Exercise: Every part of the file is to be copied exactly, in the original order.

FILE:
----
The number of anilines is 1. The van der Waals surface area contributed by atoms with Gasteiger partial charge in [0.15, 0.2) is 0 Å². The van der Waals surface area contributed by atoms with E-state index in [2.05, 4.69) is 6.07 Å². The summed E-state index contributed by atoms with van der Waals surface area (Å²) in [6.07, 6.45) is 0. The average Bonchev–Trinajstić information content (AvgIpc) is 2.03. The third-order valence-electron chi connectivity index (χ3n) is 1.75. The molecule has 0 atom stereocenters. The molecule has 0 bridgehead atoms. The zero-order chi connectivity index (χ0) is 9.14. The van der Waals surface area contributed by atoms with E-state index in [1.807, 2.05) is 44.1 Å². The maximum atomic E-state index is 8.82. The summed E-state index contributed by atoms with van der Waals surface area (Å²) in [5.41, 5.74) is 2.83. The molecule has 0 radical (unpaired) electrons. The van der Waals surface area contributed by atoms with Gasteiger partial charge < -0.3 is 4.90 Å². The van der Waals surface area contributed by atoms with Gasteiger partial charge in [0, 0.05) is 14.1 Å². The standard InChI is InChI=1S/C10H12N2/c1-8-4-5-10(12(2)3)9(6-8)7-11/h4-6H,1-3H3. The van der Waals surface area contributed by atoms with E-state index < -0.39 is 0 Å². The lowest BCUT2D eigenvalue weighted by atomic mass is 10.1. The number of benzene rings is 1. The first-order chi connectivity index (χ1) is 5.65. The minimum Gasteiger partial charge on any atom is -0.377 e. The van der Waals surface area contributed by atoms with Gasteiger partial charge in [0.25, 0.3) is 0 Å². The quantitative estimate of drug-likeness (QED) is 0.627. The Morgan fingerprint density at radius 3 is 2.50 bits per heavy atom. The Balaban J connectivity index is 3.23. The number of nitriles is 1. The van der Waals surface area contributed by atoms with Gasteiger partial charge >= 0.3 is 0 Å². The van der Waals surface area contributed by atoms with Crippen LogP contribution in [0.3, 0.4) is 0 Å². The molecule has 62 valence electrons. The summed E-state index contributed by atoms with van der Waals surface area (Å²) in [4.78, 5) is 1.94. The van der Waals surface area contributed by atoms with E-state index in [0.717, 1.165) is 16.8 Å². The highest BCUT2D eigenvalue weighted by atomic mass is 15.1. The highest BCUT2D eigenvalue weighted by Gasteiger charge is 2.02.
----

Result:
The number of anilines is 1. The van der Waals surface area contributed by atoms with Gasteiger partial charge in [0.15, 0.2) is 0 Å². The van der Waals surface area contributed by atoms with E-state index in [2.05, 4.69) is 6.07 Å². The summed E-state index contributed by atoms with van der Waals surface area (Å²) in [6.07, 6.45) is 0. The average Bonchev–Trinajstić information content (AvgIpc) is 2.03. The third-order valence-electron chi connectivity index (χ3n) is 1.75. The molecule has 0 atom stereocenters. The molecule has 0 bridgehead atoms. The zero-order chi connectivity index (χ0) is 9.14. The van der Waals surface area contributed by atoms with E-state index in [1.807, 2.05) is 44.1 Å². The maximum atomic E-state index is 8.82. The summed E-state index contributed by atoms with van der Waals surface area (Å²) in [5.41, 5.74) is 2.83. The molecule has 0 radical (unpaired) electrons. The van der Waals surface area contributed by atoms with Gasteiger partial charge < -0.3 is 4.90 Å². The van der Waals surface area contributed by atoms with Gasteiger partial charge in [0, 0.05) is 14.1 Å². The standard InChI is InChI=1S/C10H12N2/c1-8-4-5-10(12(2)3)9(6-8)7-11/h4-6H,1-3H3. The van der Waals surface area contributed by atoms with E-state index < -0.39 is 0 Å². The lowest BCUT2D eigenvalue weighted by atomic mass is 10.1. The number of benzene rings is 1. The first-order chi connectivity index (χ1) is 5.65. The minimum Gasteiger partial charge on any atom is -0.377 e. The van der Waals surface area contributed by atoms with Gasteiger partial charge in [0.25, 0.3) is 0 Å². The quantitative estimate of drug-likeness (QED) is 0.627. The Morgan fingerprint density at radius 3 is 2.50 bits per heavy atom. The Balaban J connectivity index is 3.23. The number of nitriles is 1. The van der Waals surface area contributed by atoms with Gasteiger partial charge >= 0.3 is 0 Å². The van der Waals surface area contributed by atoms with Crippen LogP contribution in [0.3, 0.4) is 0 Å². The molecule has 62 valence electrons. The summed E-state index contributed by atoms with van der Waals surface area (Å²) in [4.78, 5) is 1.94. The van der Waals surface area contributed by atoms with E-state index in [0.717, 1.165) is 16.8 Å². The highest BCUT2D eigenvalue weighted by atomic mass is 15.1. The highest BCUT2D eigenvalue weighted by Gasteiger charge is 2.02.